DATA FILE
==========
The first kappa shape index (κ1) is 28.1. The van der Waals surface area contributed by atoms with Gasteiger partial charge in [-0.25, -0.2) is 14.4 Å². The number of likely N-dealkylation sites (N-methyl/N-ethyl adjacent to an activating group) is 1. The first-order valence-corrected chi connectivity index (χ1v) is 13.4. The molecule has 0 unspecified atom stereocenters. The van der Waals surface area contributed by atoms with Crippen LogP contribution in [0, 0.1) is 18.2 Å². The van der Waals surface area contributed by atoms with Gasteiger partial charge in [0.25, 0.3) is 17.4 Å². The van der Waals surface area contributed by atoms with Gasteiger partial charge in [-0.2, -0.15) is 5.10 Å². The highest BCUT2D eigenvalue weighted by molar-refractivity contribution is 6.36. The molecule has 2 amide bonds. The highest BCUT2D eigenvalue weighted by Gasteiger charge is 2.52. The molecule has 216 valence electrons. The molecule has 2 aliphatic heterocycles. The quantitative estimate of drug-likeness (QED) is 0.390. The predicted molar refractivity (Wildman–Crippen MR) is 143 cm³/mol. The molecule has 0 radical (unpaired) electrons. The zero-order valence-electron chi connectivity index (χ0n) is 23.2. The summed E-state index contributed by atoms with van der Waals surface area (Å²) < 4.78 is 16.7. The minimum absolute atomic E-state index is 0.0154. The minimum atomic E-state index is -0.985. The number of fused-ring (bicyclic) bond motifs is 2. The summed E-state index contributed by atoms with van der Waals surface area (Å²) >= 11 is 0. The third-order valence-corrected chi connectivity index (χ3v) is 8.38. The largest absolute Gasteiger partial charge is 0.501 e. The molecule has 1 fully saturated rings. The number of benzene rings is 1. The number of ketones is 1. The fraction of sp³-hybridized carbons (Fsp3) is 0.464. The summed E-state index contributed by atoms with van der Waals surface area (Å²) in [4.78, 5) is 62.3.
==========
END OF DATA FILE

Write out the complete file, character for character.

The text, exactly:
The first kappa shape index (κ1) is 28.1. The van der Waals surface area contributed by atoms with Gasteiger partial charge in [-0.25, -0.2) is 14.4 Å². The number of likely N-dealkylation sites (N-methyl/N-ethyl adjacent to an activating group) is 1. The first-order valence-corrected chi connectivity index (χ1v) is 13.4. The molecule has 0 unspecified atom stereocenters. The van der Waals surface area contributed by atoms with Crippen LogP contribution in [0, 0.1) is 18.2 Å². The van der Waals surface area contributed by atoms with Gasteiger partial charge in [0.25, 0.3) is 17.4 Å². The van der Waals surface area contributed by atoms with Gasteiger partial charge in [-0.2, -0.15) is 5.10 Å². The highest BCUT2D eigenvalue weighted by molar-refractivity contribution is 6.36. The molecule has 2 amide bonds. The highest BCUT2D eigenvalue weighted by Gasteiger charge is 2.52. The molecule has 216 valence electrons. The molecule has 2 aliphatic heterocycles. The quantitative estimate of drug-likeness (QED) is 0.390. The predicted molar refractivity (Wildman–Crippen MR) is 143 cm³/mol. The molecule has 0 radical (unpaired) electrons. The zero-order valence-electron chi connectivity index (χ0n) is 23.2. The summed E-state index contributed by atoms with van der Waals surface area (Å²) < 4.78 is 16.7. The minimum absolute atomic E-state index is 0.0154. The minimum atomic E-state index is -0.985. The number of fused-ring (bicyclic) bond motifs is 2. The summed E-state index contributed by atoms with van der Waals surface area (Å²) >= 11 is 0. The third-order valence-corrected chi connectivity index (χ3v) is 8.38. The largest absolute Gasteiger partial charge is 0.501 e. The molecule has 1 fully saturated rings. The number of benzene rings is 1. The number of ketones is 1. The fraction of sp³-hybridized carbons (Fsp3) is 0.464. The summed E-state index contributed by atoms with van der Waals surface area (Å²) in [4.78, 5) is 62.3.